The Films of 2020: Standing Up, Falling Down (dir by Matt Ratner)


Having failed to achieve his dream of becoming a comedy superstar in Los Angeles, 34 year-old Scott (Ben Schwartz) returns home to Long Island.  How bad are things for Scott?  Consider this:

When he left for Los Angeles, he left behind Becky (Eloise Mumford), despite thinking that he was in love with her and despite her asking him to stay.  While he was in L.A., he purposefully chose to not respond to her attempts to get in contact with him because he was determined to move on with his life.  Now, he’s back and he’s wondering what could have been.  As for Becky, she’s now an acclaimed photographer and she’s married to a surfer named Owen (John Behlman).

All of his old friends are now married and have families and don’t really have time to hang out with a 34 year-old who is still struggling with adulthood.

When Scott returns home, he moves back in with his parents.  His mother (Debra Monk) spoils him while his father (Kevin Dunn) barely says a word to him.  Scott announces that, even though he knows he needs a job, there’s no way that he’s going to go to work at his father’s lumberyard.  His father says that’s not a problem because he wasn’t planning on offering Scott a job in the first place.

Scott’s sister (Grace Gummer) is also living at home and is stuck in a less than glamorous job but she’s dating Ruis (David Castaneda), an extremely charming security guard who is loved by everyone who meets him.

And, to top it all off, Scott has developed a rash of some sort in his arm!

In fact, the only positive development in Scott’s life is that he’s made a new friend.  Marty (Billy Cyrstal) is a bit older and he’s an alcoholic but he also has the best weed and he’s full of good advice.  On top of that, Marty’s also a dermatologist and is willing to just give Scott the medicine for his arm free of charge.  Marty becomes a bit of a mentor to Scott.  Of course, Marty has demons of his own.  His first wife committed suicide and his second wife died of stomach cancer.  His own son refuses to speak to him and won’t allow him to see his grandson.  Marty’s drinking isn’t the quirky character trait that it first appears to be.  Instead, it’s what he does to deal with the pain and the guilt that he carries around with him every day.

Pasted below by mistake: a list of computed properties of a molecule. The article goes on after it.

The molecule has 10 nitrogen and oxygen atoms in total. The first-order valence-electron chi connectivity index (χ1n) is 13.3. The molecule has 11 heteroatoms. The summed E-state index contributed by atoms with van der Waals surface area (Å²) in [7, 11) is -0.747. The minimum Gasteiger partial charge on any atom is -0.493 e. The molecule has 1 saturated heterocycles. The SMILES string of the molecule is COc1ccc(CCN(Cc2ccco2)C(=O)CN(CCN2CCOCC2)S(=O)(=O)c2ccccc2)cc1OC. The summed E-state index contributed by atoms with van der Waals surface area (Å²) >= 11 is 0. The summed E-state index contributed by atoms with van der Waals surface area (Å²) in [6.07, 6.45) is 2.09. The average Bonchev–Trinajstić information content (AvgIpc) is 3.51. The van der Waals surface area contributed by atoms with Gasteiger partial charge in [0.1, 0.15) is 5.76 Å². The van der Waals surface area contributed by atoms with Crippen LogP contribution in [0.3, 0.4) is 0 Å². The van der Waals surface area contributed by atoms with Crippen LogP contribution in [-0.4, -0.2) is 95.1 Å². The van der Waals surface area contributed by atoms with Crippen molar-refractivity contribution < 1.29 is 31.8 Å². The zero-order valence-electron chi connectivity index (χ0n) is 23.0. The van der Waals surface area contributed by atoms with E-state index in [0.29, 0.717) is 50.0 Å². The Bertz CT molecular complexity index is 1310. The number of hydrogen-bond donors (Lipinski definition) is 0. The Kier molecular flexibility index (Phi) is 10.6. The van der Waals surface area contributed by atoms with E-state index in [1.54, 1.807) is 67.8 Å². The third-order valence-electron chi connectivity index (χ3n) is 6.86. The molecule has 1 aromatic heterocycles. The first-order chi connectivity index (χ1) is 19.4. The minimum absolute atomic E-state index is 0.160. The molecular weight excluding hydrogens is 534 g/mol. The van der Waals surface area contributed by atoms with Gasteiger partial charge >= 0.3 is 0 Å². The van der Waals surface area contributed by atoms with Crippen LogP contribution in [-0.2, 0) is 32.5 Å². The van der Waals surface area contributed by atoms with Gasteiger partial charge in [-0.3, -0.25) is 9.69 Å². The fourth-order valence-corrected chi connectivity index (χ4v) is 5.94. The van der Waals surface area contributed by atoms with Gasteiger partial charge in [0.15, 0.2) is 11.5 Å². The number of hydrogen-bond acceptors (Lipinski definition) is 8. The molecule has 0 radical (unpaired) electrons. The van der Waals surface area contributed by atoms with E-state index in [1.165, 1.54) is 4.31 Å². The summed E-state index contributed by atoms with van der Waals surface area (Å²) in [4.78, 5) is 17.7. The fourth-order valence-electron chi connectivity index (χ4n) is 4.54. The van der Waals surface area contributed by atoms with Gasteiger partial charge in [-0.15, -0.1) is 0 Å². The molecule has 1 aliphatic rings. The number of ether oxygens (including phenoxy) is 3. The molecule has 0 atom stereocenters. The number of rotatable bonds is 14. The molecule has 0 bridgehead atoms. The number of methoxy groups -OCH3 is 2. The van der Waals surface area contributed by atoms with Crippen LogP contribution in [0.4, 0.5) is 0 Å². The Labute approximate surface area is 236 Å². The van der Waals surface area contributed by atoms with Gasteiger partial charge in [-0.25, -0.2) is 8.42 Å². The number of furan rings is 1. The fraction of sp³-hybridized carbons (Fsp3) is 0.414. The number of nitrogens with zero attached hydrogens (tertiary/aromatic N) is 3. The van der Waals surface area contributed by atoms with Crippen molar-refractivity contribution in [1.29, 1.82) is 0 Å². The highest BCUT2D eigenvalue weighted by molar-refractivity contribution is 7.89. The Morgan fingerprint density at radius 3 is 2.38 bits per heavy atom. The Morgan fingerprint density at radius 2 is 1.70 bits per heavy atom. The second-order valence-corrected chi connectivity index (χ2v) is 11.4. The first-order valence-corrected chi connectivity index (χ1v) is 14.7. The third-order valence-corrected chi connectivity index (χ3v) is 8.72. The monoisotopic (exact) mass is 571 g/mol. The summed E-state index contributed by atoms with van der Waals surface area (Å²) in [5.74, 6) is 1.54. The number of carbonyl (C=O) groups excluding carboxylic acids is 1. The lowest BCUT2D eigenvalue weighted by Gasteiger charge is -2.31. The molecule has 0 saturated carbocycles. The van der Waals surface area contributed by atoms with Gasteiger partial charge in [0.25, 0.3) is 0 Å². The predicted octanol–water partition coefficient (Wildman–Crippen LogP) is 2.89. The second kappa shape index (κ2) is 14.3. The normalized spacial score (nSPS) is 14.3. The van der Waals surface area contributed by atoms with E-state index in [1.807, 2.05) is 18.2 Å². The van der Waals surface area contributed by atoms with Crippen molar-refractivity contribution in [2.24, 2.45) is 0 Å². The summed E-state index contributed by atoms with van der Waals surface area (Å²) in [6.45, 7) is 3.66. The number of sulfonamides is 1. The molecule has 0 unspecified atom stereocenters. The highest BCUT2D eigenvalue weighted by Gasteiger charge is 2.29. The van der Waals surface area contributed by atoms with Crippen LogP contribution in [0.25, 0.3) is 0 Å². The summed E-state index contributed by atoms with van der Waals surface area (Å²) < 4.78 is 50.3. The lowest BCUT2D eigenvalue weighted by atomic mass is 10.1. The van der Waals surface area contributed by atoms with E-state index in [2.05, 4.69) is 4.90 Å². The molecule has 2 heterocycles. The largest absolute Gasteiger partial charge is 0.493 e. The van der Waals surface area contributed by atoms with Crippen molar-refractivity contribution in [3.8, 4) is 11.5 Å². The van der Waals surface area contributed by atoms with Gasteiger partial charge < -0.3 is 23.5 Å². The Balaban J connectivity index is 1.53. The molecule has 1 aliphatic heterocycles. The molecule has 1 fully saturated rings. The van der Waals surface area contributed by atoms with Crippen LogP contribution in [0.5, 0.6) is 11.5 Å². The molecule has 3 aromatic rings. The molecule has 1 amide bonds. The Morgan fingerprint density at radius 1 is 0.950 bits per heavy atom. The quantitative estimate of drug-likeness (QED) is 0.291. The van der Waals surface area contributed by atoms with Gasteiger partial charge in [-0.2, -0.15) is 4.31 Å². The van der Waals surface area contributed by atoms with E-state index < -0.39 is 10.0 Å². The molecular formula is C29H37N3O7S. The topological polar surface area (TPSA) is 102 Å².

Standing Up, Falling Down is an occasionally effective and occasionally awkward mix of comedy and drama.  As a character, Scott can occasionally be a bit hard too take.  It’s one thing to have trouble accepting the fact that you’re getting older while it’s another thing to be in your mid-thirties with the maturity level of a 13 year-old.  At times, Scott seems to be so helpless that you find yourself wondering how he survived in Los Angeles for as long as he did.  Fortunately, Ben Schwartz is an appealing actor and the film doesn’t make the mistake of trying to idealize Scott’s lack of direction.  You find yourself sincerely hoping that Scott will finally manage to get his life together, even though you know he probably won’t.

The big surprise of the film is Billy Crystal, who gives a genuinely good and complex performance as Marty.  Like Crystal, Marty is a bit of an attention hog and occasionally seems a bit too satisfied with his jokes.  However, the film also explores why someone like Marty always feels the need to be “on.”  The best moments in the film are the ones where Marty quietly considers why his life has reached the point that it has.  In the film’s quieter moments, there’s a lot of sadness in Crystal’s performance.  The scene where he unsuccessfully tries to get his son to talk to him is absolutely heart-breaking, all the more so because Cyrstal downplays the scene’s potential for sentimentality.  Right when you’re expecting schmaltz, Crystal instead holds back.  With just the slightest change in his facial expression, Crystal immediately tells us everything that’s going on inside of Marty’s head.  It’s a truly good performance.

Standing Up, Falling Down is a low-key, occasionally effective dramedy.  Not all of it works (I could have done without Scott harassing his sister’s co-worker at the pretzel place) but it has a good heart and an unexpectedly great performance from Billy Crystal.

Catching Up With The Films of 2018: Fifty Shades Freed (dir by James Foley)


“Mrs. Grey will see you now.”  (Insert your own eye roll GIF here.)

Occasionally, you see a film and, even though you know you should, you just never get around to reviewing it.  For instance, I saw Fifty Shades Freed when it was originally released in February and then I watched it again when it was released on DVD.  Both times, I thought to myself that I should write down my thoughts on the film, if for no other reason than the fact that I previously reviewed both Fifty Shades of Grey and Fifty Shades Darker for this site.  And yet, I never did.  To be honest, it was difficult to really think of anything to say about this movie that I hadn’t said about the previous two films.